Hot answers tagged

96

Edit: This is by far my most popular answer, and it's been a few years on now so I've added an ECDSA variant. If you can use ECDSA you should. You can supply all of that information on the command line. One step self signed passwordless certificate generation: RSA Version openssl req \ -new \ -newkey rsa:4096 \ -days 365 \ -nodes \ ...


31

Yes, your common name should be *.yourdomain.com for a wildcard certificate. Basically, the Common Name is what states what domain your certificate is good for, so it has to specify the actual domain. Clarification: It shouldn't "contain" the domain name of the sites, it should be the domain of the sites. I'm guessing there is no difference in your ...


24

Edit: This question was closed as a duplicate of OpenSSL without prompt. See my accepted answer there as well. This answer has now been updated with an ECDSA variant as well. If you can use ECDSA you should. You need to specify the subject as part of your command. This command is one step, non-interactive, self-signed certificate creation. RSA version ...


23

A certificate contains a public key. The certificate, in addition to the public key, contains additional information, such as issuer, what it's supposed to be used for, and any other type of metadata. Typically a certificate is itself signed with a private key, that verifies its authenticity.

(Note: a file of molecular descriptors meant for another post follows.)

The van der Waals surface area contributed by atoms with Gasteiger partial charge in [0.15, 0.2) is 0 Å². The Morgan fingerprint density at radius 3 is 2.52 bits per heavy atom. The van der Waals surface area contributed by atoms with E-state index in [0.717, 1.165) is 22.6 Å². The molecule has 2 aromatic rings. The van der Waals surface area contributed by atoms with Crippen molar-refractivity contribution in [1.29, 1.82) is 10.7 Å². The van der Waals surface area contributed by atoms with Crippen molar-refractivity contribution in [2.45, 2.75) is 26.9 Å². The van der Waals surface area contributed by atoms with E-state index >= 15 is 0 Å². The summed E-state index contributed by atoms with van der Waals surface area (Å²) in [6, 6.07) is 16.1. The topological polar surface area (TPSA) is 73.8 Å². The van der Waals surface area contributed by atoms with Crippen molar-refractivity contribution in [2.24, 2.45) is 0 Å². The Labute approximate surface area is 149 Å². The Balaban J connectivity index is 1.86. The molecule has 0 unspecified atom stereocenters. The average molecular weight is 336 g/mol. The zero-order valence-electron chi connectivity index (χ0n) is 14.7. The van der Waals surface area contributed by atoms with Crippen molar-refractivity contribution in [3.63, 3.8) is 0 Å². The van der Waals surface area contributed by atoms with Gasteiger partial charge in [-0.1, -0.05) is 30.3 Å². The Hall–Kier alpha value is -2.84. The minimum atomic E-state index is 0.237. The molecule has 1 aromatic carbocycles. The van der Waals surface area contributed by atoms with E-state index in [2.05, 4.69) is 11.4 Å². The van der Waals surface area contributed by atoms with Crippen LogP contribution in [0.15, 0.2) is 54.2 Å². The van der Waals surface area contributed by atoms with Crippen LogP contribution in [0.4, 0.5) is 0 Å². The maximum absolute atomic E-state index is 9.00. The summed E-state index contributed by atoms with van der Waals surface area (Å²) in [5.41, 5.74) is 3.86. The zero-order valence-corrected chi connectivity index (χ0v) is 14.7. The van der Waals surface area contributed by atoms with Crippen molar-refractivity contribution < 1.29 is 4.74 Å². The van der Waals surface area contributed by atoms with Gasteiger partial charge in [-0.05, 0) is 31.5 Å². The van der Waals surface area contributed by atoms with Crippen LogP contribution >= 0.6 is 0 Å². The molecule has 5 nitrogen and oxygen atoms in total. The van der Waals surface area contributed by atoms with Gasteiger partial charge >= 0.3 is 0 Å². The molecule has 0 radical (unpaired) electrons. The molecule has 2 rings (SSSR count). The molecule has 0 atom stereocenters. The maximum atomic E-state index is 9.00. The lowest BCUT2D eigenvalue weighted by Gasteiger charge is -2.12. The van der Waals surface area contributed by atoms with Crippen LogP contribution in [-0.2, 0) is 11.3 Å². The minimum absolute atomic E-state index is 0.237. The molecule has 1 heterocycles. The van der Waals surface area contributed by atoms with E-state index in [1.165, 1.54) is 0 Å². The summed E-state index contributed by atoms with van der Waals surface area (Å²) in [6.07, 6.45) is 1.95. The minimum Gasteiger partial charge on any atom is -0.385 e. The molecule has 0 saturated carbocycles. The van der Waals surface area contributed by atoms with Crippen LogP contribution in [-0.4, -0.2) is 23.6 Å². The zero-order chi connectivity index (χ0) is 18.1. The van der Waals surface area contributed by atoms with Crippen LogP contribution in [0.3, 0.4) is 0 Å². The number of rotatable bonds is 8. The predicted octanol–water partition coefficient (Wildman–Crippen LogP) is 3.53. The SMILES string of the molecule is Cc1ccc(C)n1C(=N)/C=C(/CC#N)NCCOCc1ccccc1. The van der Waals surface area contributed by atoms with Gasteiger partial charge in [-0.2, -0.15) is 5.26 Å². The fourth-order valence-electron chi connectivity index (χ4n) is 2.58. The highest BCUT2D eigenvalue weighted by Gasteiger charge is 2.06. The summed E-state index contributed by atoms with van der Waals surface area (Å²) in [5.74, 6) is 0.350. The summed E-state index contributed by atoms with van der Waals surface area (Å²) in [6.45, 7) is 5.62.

17

Be sure that the date of your computer is accurate. A dead CMOS battery might reset the date to the early 2000 every time the computer boots which will prevent a certificate from being valid, since they have an expiration date and a validity date.


16

No. See IBM SSL overview The SSL client sends a "client hello" message that lists cryptographic information such as the SSL version and, in the client's order of preference, the CipherSuites supported by the client. The message also contains a random byte string that is used in subsequent computations. The SSL protocol allows for the "client hello" to ...


15

Export the certificate from Chrome, and then import the certificate into your trusted root certification authority store. Unfortunately Microsoft made this difficult to do. Go to Start | and run the command certmgr.msc. Expand the tree to get to Trusted Root Certification Authorities | Certificates. Go to All Tasks, choose Import and import the certificate ...


12